Latest ISO standard can enhance teleradiology quality

2011 11 23 13 06 04 951 2011 11 25 Pacs Thumb

Thanks to its new emphasis on addressing risk, the 2015 International Organization for Standardization (ISO) quality management standard is better suited to ensure high-quality teleradiology services than previous versions of the standard, according to researchers from Austria and Germany.

After comparing ISO 9001:2015 with the 2008 and 2000 versions of the standard and assessing its value in teleradiology, the researchers determined the new standard goes much further toward preventing quality problems in teleradiology services.

"With the new mandatory risk-orientated requirements of the ISO 9001:2015 standard, there is a much higher potential to avoid failures and risks in teleradiology services," said Dr. Peter Sögner of the Institute for Diagnostic and Interventional Radiology at Feldkirch State Hospital in Feldkirch, Austria. He shared the findings during a session at the recent ECR 2016 in Vienna.

Quality management standard

ISO 9001 is the most commonly used quality management standard in the world and is utilized in many industries. More than one million organizations -- including healthcare institutions -- have received ISO 9001 certification for their quality management systems, according to Sögner.

"There is no other quality management standard that has had the success of the ISO 9001," he said.

Sögner and co-author Dr. Torsten Möller of Reif and Möller Diagnostic Network in Germany have 15 years of experience at ISO 9001-certified institutions that have performed more than 600,000 emergency teleradiology cases. They wanted to compare the value of the 2015 version of ISO 9001 with the previous 2000 and 2008 standards. Specifically, they wanted to assess the standard's value for preventing or reducing undesired effects to teleradiology services for patients, doctors, and healthcare institutions, according to Sogner.

First, they analyzed how the existing ISO 9001-certified quality management systems at their institutions conformed with the 2015 standard. They also evaluated the 2015 standard as applied to two different teleradiology strategies: a centralized approach as used in Austria for public hospitals and medical universities, and a decentralized model employed in Germany for radiologists throughout the country.

They found the 2008 standard provides for a quality management system that focuses on customer requirements and satisfaction with products. However, the ISO 9001: 2015 model not only takes into account customer requirements, but also the organization and its context, the needs and expectations of relevant partners, the results of the quality management system, and products and services, Sogner said.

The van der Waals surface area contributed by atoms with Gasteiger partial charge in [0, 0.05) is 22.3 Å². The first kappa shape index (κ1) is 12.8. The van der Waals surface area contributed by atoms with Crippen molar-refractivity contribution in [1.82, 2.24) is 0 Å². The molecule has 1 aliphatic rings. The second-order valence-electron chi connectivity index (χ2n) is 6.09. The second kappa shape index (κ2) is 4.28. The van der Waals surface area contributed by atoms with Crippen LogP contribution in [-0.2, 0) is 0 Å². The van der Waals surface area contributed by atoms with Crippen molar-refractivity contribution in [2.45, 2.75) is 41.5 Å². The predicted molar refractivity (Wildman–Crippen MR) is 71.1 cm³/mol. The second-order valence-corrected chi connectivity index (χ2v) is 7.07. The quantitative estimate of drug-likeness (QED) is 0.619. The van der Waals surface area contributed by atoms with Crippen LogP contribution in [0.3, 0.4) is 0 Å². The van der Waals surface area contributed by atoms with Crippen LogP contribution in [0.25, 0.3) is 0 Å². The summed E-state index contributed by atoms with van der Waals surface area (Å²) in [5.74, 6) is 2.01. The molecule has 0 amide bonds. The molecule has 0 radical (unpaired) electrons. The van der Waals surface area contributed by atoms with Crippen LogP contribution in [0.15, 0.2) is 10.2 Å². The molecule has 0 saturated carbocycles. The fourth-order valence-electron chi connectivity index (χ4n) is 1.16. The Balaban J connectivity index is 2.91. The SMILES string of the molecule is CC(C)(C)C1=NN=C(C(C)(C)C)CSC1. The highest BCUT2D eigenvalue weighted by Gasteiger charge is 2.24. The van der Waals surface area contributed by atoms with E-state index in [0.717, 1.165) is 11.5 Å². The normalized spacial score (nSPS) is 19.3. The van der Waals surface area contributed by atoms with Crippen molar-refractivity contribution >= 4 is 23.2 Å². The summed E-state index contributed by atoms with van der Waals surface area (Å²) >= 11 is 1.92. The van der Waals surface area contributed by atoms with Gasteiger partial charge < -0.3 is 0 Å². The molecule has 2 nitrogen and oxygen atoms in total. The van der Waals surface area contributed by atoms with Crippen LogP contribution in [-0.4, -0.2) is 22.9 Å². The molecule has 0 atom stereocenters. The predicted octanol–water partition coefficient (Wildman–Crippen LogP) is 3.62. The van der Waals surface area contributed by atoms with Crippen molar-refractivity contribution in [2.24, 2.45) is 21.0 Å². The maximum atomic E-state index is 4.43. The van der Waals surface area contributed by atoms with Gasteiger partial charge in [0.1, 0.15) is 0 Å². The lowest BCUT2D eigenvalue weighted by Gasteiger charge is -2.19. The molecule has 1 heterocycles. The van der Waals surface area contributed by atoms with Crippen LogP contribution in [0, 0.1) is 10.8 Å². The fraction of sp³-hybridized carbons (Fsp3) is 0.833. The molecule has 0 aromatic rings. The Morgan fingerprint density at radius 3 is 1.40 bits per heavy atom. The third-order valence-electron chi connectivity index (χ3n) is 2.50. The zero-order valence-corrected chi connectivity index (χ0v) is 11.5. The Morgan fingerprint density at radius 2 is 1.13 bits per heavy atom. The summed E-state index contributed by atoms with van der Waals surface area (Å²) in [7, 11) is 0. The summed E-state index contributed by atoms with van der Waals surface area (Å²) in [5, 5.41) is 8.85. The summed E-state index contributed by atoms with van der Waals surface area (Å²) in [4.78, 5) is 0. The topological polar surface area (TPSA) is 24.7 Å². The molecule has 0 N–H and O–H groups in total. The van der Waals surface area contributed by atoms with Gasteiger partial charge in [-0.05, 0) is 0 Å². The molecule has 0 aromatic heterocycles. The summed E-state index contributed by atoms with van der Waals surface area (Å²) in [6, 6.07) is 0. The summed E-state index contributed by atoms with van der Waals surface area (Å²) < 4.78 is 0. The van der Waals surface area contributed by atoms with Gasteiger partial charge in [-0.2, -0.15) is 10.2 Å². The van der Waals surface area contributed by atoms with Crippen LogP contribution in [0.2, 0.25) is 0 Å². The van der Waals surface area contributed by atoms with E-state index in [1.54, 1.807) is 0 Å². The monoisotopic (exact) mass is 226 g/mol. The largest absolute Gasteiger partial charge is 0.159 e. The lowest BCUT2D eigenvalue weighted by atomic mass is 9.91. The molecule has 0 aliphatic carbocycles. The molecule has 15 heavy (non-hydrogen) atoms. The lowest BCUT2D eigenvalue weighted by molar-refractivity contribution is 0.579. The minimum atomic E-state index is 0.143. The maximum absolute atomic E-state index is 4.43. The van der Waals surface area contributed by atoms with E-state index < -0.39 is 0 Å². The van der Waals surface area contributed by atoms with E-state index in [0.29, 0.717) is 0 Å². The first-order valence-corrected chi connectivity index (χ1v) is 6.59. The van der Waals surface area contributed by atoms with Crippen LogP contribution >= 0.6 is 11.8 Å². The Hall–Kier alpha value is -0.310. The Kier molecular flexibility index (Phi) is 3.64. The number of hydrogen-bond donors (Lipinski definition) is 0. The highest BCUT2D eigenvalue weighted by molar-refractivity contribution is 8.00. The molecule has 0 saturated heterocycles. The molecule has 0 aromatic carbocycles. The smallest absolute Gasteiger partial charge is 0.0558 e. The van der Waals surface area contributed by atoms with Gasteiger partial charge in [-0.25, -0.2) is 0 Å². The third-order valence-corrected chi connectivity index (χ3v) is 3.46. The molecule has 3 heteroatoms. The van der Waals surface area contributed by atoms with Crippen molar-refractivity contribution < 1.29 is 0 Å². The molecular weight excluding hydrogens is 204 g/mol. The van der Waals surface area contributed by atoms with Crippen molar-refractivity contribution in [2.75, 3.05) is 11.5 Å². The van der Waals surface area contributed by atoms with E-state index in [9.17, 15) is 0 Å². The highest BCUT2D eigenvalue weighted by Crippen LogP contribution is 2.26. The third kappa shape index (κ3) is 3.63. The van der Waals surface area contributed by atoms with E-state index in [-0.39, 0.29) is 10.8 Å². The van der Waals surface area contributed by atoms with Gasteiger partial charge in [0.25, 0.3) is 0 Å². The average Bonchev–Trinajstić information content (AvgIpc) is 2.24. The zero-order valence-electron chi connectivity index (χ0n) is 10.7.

"So there are much more views on the situation and [many] results you have to compare," he said.

Applying the principle of looking at "the organization in context" to Austria, Sögner noted there are currently approximately 600 radiologists in Austria who serve 270 public hospitals. However, there's a need for approximately 1,620 radiologists to provide 24-hour, seven-days a week radiology service. That's a minimum of six radiologists per hospital, he said.

Focus on risk

The 2008 version of the standard focused on process-based thinking; risk management was officially excluded in chapter 0.4, and "preventive" actions are only required in Chapter 8.5.3, Sögner said. In contrast, the 2015 standard emphasizes a risk-based approach in chapters 0.4, 4.4.1.f, 5.1.1.d, 5.1.2.b, 6ff, 9.1.3.e, and 9.3.2.e.

Sögner shared an example of the risk-based model in an excerpt from ISO 9001:2015:

6.1 Actions to address risks and opportunities
6.1.1 When planning for the quality management system, the organization shall consider the issues ... determine the risks and opportunities that need to be addressed to:
a) give assurance that the quality management system can achieve its intended result(s)
b) enhance desirable effects
c) prevent or reduce undesired effects
d) achieve improvement

"You go through the existing workflows and look if [some risk] exists between the institutions," Sögner said.

There is a checklist of 40 risk-related requirements that need to be completed for 100% compliance with ISO 9001:2015, according to Sögner. After comparing the teleradiology quality management systems in place at their institutions, the researchers found systems did not have a high level of compliance with new risk-related requirements under the 2015 standard:

  • German teleradiology quality management system: 26/40 risk-related requirements: 65%
  • Austrian teleradiology quality management system: 6/40 risk-related requirements: 15%

The new risk-based requirements offer much higher potential for avoiding failures and risks in teleradiology services for all customers and interested parties, including patients, physicians, and healthcare institutions, Sögner said.

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